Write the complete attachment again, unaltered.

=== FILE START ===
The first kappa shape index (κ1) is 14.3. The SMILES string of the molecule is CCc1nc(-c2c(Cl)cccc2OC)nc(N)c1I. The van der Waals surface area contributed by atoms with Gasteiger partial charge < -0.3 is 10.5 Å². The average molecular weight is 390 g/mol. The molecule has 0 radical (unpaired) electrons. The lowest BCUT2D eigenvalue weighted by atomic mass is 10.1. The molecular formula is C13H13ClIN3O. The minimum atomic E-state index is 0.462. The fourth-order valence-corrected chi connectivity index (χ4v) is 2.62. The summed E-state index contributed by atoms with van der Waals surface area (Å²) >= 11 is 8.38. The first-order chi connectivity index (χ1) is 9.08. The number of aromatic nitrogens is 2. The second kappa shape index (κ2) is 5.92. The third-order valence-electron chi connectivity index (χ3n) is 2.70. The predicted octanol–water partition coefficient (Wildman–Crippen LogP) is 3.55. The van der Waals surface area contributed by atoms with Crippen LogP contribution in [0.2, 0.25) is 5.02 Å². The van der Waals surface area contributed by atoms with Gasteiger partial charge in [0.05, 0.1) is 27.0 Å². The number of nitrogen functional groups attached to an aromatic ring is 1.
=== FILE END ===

The first kappa shape index (κ1) is 14.3. The SMILES string of the molecule is CCc1nc(-c2c(Cl)cccc2OC)nc(N)c1I. The van der Waals surface area contributed by atoms with Gasteiger partial charge < -0.3 is 10.5 Å². The average molecular weight is 390 g/mol. The molecule has 0 radical (unpaired) electrons. The lowest BCUT2D eigenvalue weighted by atomic mass is 10.1. The molecular formula is C13H13ClIN3O. The minimum atomic E-state index is 0.462. The fourth-order valence-corrected chi connectivity index (χ4v) is 2.62. The summed E-state index contributed by atoms with van der Waals surface area (Å²) >= 11 is 8.38. The first-order chi connectivity index (χ1) is 9.08. The number of aromatic nitrogens is 2. The second kappa shape index (κ2) is 5.92. The third-order valence-electron chi connectivity index (χ3n) is 2.70. The predicted octanol–water partition coefficient (Wildman–Crippen LogP) is 3.55. The van der Waals surface area contributed by atoms with Crippen LogP contribution in [0.2, 0.25) is 5.02 Å². The van der Waals surface area contributed by atoms with Gasteiger partial charge in [0.05, 0.1) is 27.0 Å². The number of nitrogen functional groups attached to an aromatic ring is 1.